Africa is Closer than you think!
Phase III of the Cincinnati Zoo's Africa opened June 29, 2013 and offers open-air, dramatic views of some of Africa's most powerful predators - lions and cheetahs. In fact, visitors may even get close enough to count the whiskers on the "king of the jungle!"
The Cincinnati Zoo's newest exhibit transports visitors to the grassy plains of Africa. In addition to getting super close to lions and cheetahs, this spectacular and transformational new exhibit will feature cascading waterfalls, flowing streams and a communal watering hole will intertwine with the footpath as it winds under a wooden bridge and among naturalistic rock, termite mounds, Vulture Island, and the African lions home - Pride Rock.
Continuing up the path, guests will arrive at a lasting favorite – the Zoo’s Cheetah Encounter, where cheetahs can be seen racing at top speeds. In addition to cheetahs, visitors can also expect visits from fishing cats, African servals, Anatolian shepherds, and even a red river hog! Cheetah Encounter is free with regular Zoo admission.
Giraffes are the tallest animals in the world and one of the most popular at the Zoo, especially during feeding time. With its new gazebo-style feeding tree house that reaches out into the giraffe yard, guests will not only be eye to eye at these mighty giants, but will also have a breathtaking new view of the entire Africa vista. In addition, a new shade structure and more elbow room will welcome visitors at Giraffe Ridge.
Giraffes won't be the only ones in Africa experiencing new feeding opportunities! Zoo guests will enjoy dining at the Base Camp Café – a new African-themed restaurant. With more seating than ever before, and an expansive deck overlooking the exhibit, the café is a destination unto itself and the perfect spot for guests to refuel before heading out on their own African safari. Renovated restrooms and a brand new, comfortable and private Nursing Nest are located below the café.
Get close to "John" and "Imani":
Africa will be the largest and most ambitious wildlife exhibit in Cincinnati Zoo history. The next phase of Africa will include the addition of African wild dog, meerkat, gazelle, lesser kudu, impala, Ruppell’s vulture, crowned crane, and kori bustard. The hippo exhibit will be the final, and most anticipated, piece of Africa!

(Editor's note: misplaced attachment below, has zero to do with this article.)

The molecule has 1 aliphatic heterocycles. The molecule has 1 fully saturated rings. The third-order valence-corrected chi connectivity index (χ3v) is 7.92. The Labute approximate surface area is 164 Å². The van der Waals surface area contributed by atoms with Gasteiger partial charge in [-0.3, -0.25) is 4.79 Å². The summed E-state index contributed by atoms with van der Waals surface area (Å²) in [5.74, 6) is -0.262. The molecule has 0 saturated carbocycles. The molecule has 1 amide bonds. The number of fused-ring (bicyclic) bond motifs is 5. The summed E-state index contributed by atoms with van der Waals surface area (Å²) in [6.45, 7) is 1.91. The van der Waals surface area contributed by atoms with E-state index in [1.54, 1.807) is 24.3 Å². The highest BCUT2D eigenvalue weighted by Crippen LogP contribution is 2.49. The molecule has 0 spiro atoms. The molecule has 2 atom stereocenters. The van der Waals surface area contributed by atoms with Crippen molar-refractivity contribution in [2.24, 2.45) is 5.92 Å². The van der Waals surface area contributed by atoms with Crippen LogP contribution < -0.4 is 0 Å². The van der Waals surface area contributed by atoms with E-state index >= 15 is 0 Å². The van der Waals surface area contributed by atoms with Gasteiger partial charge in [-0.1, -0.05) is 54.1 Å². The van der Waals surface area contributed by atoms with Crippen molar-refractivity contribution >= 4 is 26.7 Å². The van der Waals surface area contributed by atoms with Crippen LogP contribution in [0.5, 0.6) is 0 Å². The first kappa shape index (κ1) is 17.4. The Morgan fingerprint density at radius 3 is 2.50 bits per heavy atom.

We need your help to make it happen. Please consider making a donation.
Africa - Green Building Standards
As the ‘greenest zoo in America,’ the Zoo wanted to ensure that this project would be built to Leadership in Energy & Environmental Design (LEED) standards. Africa is on track to achieve a minimum LEED Certified Gold.
The Zoo partnered with the Metropolitan Sewer District to divert all of the rainwater that drains into the site off the storm water grid. Phase I alone replaced more than one acre of pavement with an acre of green space. Upon completion of Africa, nearly eight acres of green space will be added, which will take one-third of the Zoo’s storm water off the grid. Pervious concrete, bio-swales, and a large rainwater re-use tank will be used to pump out the water for irrigation.
Cincinnati Zoo Connections to Africa
The Centre is located in the South Rift Valley of Kenya, stretching from the Maasai Mara National Reserve through Amboseli National Park, and is one of the most spectacular wildlife areas on the planet. Each year, the Zoo, in conjunction with Miami University’s Project Dragonfly, leads an Earth Expeditions course titled Kenya: Wildlife & People in Integrated Landscapes. Up to 20 teachers, primarily from the United States, travel to the South Rift Valley to engage in community-based conservation in this dynamic landscape. This effort builds on the decades-long research of Dr. David Western, former head of the Kenya Wildlife Service, and the centuries-long research of the Maasai pastoralists, who have long co-existed with wildlife in an open grassland ecosystem populated by elephants, lions, giraffes, zebra, wildebeests, and a remarkable diversity of other species. With the rise of nontraditional lifestyles, private ranches, and fenced lands that prevent needed wildlife migrations, communities of the South Rift have recognized the need to understand the impact of these changes and to work together for a better future.
While in the AFRICA exhibit at the Zoo visitors will have an opportunity to help one of our conservation mission’s back in Africa. Beaded bracelets, made by the Olkiramatian Women’s Group that manage the Lale enok Resource Center in the South Rift of Kenya, are being sold in the AFRICA exhibit. These bracelets are an unchanging symbol of the Maasai – a tangible cultural icon and a means to maintaining healthy livelihood. The Lale enok Resource Center provides the community with important information including good places to graze cattle, recent lion activity, water sources, etc. The Resource Center also houses lion conservation research teams that track and follow the resident lion prides using GPS collars provided to them by the Zoo.
“The bracelets are a symbol of the coexistence of humans and wildlife – and the Zoo wants to inspire it’s visitors with this message of coexistence in hopes that they will take the sustainability and conservation messages they hear at the Zoo and put them into place in their homes and communities,” said Maynard. “By purchasing a bracelet, Zoo visitors are supporting the coexistence of lions, humans, and other wildlife in the South Rift.”